2H-Pyran-2-one, 6-heptyltetrahydro

  • delta-Dodecalactone
  • n-Heptyl-delta-valerolactone
  • 5-Hydroxydodecanoic acid lactone
  • 5-Hydroxydodecanoic acid delta-lactone
Formula
C12H22O2
Structure
Uses
Flavor chemical.

Registry Numbers and Inventories.
CAS
713-95-1
EC (EINECS/ELINCS)
211-932-4
R 36/38
RTECS
UQ0850000
RTECS class
Primary Irritant
Beilstein/Gmelin
1282749
Beilstein Reference
5-17-09-00100
Canada DSL/NDSL
DSL
US TSCA
Listed
Austrailia AICS
Listed
New Zealand
Listed
Japan ENCS (MITI)
Listed
Korea ECL
Listed

Properties.
Formula
C12H22O2
Formula mass
198.34
Melting point, °C
-7
Boiling point, °C
126 - 128 (0.5 torr)
Density
0.9585 g/cm3 (20 C)
Refractive index
1.46 (20 C)

Hazards and Protection.
Storage
Keep in a cool, dry, dark location in a tightly sealed container or cylinder. Keep away from incompatible materials, ignition sources and untrained individuals. Secure and label area. Protect containers/cylinders from physical damage.
Handling
All chemicals should be considered hazardous. Avoid direct physical contact. Use appropriate, approved safety equipment. Untrained individuals should not handle this chemical or its container. Handling should occur in a chemical fume hood.
Protection
Chemical splash goggles in compliance with OSHA regulations are advised; however, OSHA regulations also permit other type safety glasses. Whre chemical resistant gloves. To prevent repeated or prolonged skin contact, wear impervious clothing and boots.
Respirators
Use NIOSH/MSHA approved respirator appropriate for exposure of concern.
Small spills/leaks
Evacuate area and ventilate. Wear protective equipment. If required, use an inert absrobent. Sweep up and place in an appropriate container for disposal. Wash contaminated surfaces.
Stability
No data.
Incompatibilities
Strong oxidizing agents.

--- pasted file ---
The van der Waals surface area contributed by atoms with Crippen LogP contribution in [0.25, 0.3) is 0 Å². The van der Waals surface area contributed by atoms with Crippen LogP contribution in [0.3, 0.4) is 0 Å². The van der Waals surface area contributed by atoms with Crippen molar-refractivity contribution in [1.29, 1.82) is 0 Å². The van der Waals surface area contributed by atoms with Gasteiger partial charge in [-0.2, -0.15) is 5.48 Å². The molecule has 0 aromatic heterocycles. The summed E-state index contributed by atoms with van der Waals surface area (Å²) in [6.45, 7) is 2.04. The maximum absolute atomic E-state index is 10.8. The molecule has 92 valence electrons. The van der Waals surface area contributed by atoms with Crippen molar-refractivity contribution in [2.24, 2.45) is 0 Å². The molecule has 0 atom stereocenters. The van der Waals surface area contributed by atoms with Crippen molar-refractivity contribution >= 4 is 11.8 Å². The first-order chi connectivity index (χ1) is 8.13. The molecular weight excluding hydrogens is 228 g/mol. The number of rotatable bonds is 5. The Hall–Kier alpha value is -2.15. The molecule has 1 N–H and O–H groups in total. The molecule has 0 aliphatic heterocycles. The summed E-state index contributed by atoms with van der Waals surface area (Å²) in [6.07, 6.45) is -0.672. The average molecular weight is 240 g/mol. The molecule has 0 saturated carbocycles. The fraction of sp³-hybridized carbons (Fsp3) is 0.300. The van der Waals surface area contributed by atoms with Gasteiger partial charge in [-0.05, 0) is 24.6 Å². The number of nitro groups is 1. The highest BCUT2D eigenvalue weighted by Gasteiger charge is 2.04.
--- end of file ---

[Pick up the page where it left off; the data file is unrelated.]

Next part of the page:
Fire.
Flash Point,°C
165
Fire fighting
Wear a self-contained breathing apparatus in pressure-demand, MSHA/NIOSH (approved or equivalent), and full protective gear. During a fire, irritating and highly toxic gases may be generated by thermal decomposition or combustion. Use agent most appropriate to extinguish fire.

Health.
Exposure effects
   Ingestion
Nausea, vomiting and diarrhea are possible if ingested.
   Inhalation
Cough, tachypnea, and wheezing are common after inhalation.
   Skin
Redness, swelling and pain may occur.

First aid
 
   Ingestion
Emesis is not indicated due to the irritant nature of these agents. Charcoal - not recommended; it may promote vomiting and make endoscopic evaluation difficult. Immediately dilute with 4 to 8 ounces (120 to 240 ml) of milk or water (not to exceed 4 ounces/120 ml in a child). Neutralization - neutralization is not indicated. Although these agents are irritants, and therefore should not produce tissue damage, it is almost impossible to assure that a particular substance under a particular set of circumstances would not cause damage. Therefore, each patient should be examined with the idea that mucous membrane damage might have occurred.
   Inhalation
Move patient to fresh air. Monitor for respiratory distress. If cough or difficulty breathing develops, evaluate for respiratory tract irritation, bronchitis, or pneumonitis. Administer oxygen and assist ventilation as required. Treat bronchospasm with beta2 agonist and corticosteroid aerosols.
   Skin
Remove contaminated clothing. Wash exposed area with soap and water. If symptoms persist, seek medical attention. Launder clothing before reuse.
   Eyes
Irrigate exposed eyes with copious amounts of tepid water for at least 15 minutes. If irritation, pain, swelling, lacrimation, or photophobia persist, the patient should be seen in a health care facility. If in a medical facility, sterile saline should be used to irrigate the eyes until the cul de sac is returned to neutrality. Some alkali exposures may require prolonged irrigation.

Transport.